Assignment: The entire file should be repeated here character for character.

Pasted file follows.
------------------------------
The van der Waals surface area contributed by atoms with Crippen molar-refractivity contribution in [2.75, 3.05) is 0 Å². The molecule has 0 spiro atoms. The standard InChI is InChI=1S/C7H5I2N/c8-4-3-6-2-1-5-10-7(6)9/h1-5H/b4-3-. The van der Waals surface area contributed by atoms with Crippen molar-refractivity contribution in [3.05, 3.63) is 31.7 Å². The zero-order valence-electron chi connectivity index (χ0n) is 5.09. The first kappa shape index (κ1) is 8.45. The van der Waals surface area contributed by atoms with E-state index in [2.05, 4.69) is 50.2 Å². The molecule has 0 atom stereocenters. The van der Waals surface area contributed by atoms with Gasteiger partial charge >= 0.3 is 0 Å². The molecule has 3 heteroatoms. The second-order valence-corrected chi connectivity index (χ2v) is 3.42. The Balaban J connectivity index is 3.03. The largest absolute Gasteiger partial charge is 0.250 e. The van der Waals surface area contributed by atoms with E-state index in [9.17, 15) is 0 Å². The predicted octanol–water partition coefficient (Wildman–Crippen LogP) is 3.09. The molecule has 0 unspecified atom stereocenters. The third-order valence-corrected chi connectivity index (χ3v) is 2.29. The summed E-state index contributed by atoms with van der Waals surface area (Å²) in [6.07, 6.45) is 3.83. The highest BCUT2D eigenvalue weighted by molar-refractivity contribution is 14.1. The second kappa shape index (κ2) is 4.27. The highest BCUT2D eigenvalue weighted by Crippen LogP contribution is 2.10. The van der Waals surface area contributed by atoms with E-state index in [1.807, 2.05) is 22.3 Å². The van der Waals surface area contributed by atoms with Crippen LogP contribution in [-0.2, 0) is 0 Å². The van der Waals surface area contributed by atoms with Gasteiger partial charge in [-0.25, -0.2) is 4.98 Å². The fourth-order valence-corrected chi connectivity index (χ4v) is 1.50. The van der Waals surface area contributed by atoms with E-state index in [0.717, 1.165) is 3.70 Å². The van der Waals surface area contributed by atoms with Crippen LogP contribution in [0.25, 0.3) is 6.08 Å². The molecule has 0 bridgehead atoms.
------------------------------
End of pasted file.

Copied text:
The van der Waals surface area contributed by atoms with Crippen molar-refractivity contribution in [2.75, 3.05) is 0 Å². The molecule has 0 spiro atoms. The standard InChI is InChI=1S/C7H5I2N/c8-4-3-6-2-1-5-10-7(6)9/h1-5H/b4-3-. The van der Waals surface area contributed by atoms with Crippen molar-refractivity contribution in [3.05, 3.63) is 31.7 Å². The zero-order valence-electron chi connectivity index (χ0n) is 5.09. The first kappa shape index (κ1) is 8.45. The van der Waals surface area contributed by atoms with E-state index in [2.05, 4.69) is 50.2 Å². The molecule has 0 atom stereocenters. The van der Waals surface area contributed by atoms with Gasteiger partial charge >= 0.3 is 0 Å². The molecule has 3 heteroatoms. The second-order valence-corrected chi connectivity index (χ2v) is 3.42. The Balaban J connectivity index is 3.03. The largest absolute Gasteiger partial charge is 0.250 e. The van der Waals surface area contributed by atoms with E-state index in [9.17, 15) is 0 Å². The predicted octanol–water partition coefficient (Wildman–Crippen LogP) is 3.09. The molecule has 0 unspecified atom stereocenters. The third-order valence-corrected chi connectivity index (χ3v) is 2.29. The summed E-state index contributed by atoms with van der Waals surface area (Å²) in [6.07, 6.45) is 3.83. The highest BCUT2D eigenvalue weighted by molar-refractivity contribution is 14.1. The second kappa shape index (κ2) is 4.27. The highest BCUT2D eigenvalue weighted by Crippen LogP contribution is 2.10. The van der Waals surface area contributed by atoms with E-state index in [1.807, 2.05) is 22.3 Å². The van der Waals surface area contributed by atoms with Crippen LogP contribution in [-0.2, 0) is 0 Å². The van der Waals surface area contributed by atoms with Gasteiger partial charge in [-0.25, -0.2) is 4.98 Å². The fourth-order valence-corrected chi connectivity index (χ4v) is 1.50. The van der Waals surface area contributed by atoms with E-state index in [0.717, 1.165) is 3.70 Å². The van der Waals surface area contributed by atoms with Crippen LogP contribution in [0.25, 0.3) is 6.08 Å². The molecule has 0 bridgehead atoms.